International relief teams from more than 20 countries are working to help clean up and investigate in the wake of last week's devastating explposion in Beirut's port.
The explosion was preceded by a large fire at a port warehouse and a smaller but still substantial initial explosion. The blast killed more than 220 people, injured 7,000 others and caused between US$10–15 billion of damage. An estimated 300,000 people were also made homeless.
Lebanon's Prime Minister, Hassan Diab, has said that the explosion was caused by the detonation of 2,750 tonnes of ammonium nitrate that he said had been stored unsafely at a warehouse in the port.
Many have concluded that it is the same consignment of the chemical compound that was confiscated by the Lebanese government from the cargo ship MV Rhosus six years ago.
Newly-released documents suggest several government agencies in Lebanon were informed about the compound, including the Ministry of Justice.
It leaves behind a complicated legal and logisitical tanle that may take years to be completely resolved.
In total, nearly 800 rescuers and medical personnel from some 20 countries are currently lending a hand to the Lebanese search teams.
Stefania Fiore, head of the Italian rescue team of chemistry, biology, radiology and nuclear specialists admits it's a complicated issue:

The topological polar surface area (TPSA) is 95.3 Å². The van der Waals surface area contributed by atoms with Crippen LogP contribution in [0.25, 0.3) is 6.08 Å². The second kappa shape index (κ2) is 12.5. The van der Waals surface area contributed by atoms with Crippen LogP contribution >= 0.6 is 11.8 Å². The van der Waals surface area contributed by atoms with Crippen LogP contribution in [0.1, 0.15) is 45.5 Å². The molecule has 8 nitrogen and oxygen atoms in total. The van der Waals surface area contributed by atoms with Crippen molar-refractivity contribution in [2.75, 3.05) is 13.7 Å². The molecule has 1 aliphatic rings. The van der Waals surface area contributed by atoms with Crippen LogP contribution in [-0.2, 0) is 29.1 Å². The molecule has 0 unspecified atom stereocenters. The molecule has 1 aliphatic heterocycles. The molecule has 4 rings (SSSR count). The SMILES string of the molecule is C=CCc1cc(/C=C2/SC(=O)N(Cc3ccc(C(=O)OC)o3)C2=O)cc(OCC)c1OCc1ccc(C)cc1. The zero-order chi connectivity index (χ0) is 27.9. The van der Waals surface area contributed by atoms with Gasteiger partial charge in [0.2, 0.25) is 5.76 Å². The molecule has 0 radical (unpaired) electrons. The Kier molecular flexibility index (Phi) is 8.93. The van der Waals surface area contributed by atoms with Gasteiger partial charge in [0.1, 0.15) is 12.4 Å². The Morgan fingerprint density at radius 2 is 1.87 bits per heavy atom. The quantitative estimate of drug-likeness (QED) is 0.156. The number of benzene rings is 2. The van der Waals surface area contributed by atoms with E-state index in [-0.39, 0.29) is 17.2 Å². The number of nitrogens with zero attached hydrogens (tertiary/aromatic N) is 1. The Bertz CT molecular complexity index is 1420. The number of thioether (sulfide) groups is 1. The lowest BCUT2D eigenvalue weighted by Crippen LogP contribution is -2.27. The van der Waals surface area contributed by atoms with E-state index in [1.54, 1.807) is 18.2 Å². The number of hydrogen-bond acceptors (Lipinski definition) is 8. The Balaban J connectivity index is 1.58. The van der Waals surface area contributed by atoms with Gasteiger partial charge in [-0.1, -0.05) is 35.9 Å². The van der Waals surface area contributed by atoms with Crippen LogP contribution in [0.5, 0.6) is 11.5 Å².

"The largest dispersion of toxic gas over the area is almost complete.
However, there are still some 'hot spots' in the port area where specific chemicals were stored.
Our job, in support of the Lebanese and international search teams on the ground, is to ensure that they operate in a safe environment or to recommend the best protective equipment".
Around the port, the Lebanese navy is continuing the search, but with little hope of finding survivors after so long.
In addition to the ongoing grief, there is distress and urgent need for the survivors: the Lebanese capital is devastated and the port is currently unuseable. It was through here that 85% of food imports entered the country.
Now, according to the World Food Programme, Lebanon is on the verge of a food crisis. The WFP has confirmed the shipment of 50,000 tons of wheat to Beirut.
And while short term relief can be provoided, rebuilding of the port of Beirut will be a much longer term project.
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